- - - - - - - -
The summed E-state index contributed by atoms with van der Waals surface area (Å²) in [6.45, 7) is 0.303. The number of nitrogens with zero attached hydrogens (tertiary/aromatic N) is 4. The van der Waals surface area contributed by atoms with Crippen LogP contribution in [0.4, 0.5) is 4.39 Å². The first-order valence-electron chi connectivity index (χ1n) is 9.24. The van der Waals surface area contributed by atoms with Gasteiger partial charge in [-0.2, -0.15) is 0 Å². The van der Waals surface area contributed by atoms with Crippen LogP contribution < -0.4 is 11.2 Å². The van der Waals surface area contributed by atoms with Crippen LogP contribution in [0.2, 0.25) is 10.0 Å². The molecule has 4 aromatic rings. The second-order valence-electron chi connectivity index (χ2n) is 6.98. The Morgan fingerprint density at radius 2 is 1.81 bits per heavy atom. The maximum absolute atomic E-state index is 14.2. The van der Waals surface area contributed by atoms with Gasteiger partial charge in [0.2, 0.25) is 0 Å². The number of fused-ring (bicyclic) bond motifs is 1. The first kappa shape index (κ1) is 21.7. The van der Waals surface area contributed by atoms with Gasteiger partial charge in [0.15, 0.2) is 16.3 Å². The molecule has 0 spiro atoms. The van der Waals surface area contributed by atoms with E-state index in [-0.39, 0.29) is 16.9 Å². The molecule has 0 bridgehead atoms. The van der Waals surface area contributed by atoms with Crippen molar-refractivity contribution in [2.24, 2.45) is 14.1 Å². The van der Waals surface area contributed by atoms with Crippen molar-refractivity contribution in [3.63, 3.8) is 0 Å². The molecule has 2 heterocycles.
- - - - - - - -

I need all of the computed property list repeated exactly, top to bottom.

The summed E-state index contributed by atoms with van der Waals surface area (Å²) in [6.45, 7) is 0.303. The number of nitrogens with zero attached hydrogens (tertiary/aromatic N) is 4. The van der Waals surface area contributed by atoms with Crippen LogP contribution in [0.4, 0.5) is 4.39 Å². The first-order valence-electron chi connectivity index (χ1n) is 9.24. The van der Waals surface area contributed by atoms with Gasteiger partial charge in [-0.2, -0.15) is 0 Å². The van der Waals surface area contributed by atoms with Crippen LogP contribution < -0.4 is 11.2 Å². The van der Waals surface area contributed by atoms with Crippen LogP contribution in [0.2, 0.25) is 10.0 Å². The molecule has 4 aromatic rings. The second-order valence-electron chi connectivity index (χ2n) is 6.98. The Morgan fingerprint density at radius 2 is 1.81 bits per heavy atom. The maximum absolute atomic E-state index is 14.2. The van der Waals surface area contributed by atoms with Gasteiger partial charge in [0.2, 0.25) is 0 Å². The number of fused-ring (bicyclic) bond motifs is 1. The first kappa shape index (κ1) is 21.7. The van der Waals surface area contributed by atoms with Gasteiger partial charge in [0.15, 0.2) is 16.3 Å². The molecule has 0 spiro atoms. The van der Waals surface area contributed by atoms with E-state index in [-0.39, 0.29) is 16.9 Å². The molecule has 0 bridgehead atoms. The van der Waals surface area contributed by atoms with Crippen molar-refractivity contribution in [2.24, 2.45) is 14.1 Å². The van der Waals surface area contributed by atoms with Crippen molar-refractivity contribution in [3.63, 3.8) is 0 Å². The molecule has 2 heterocycles.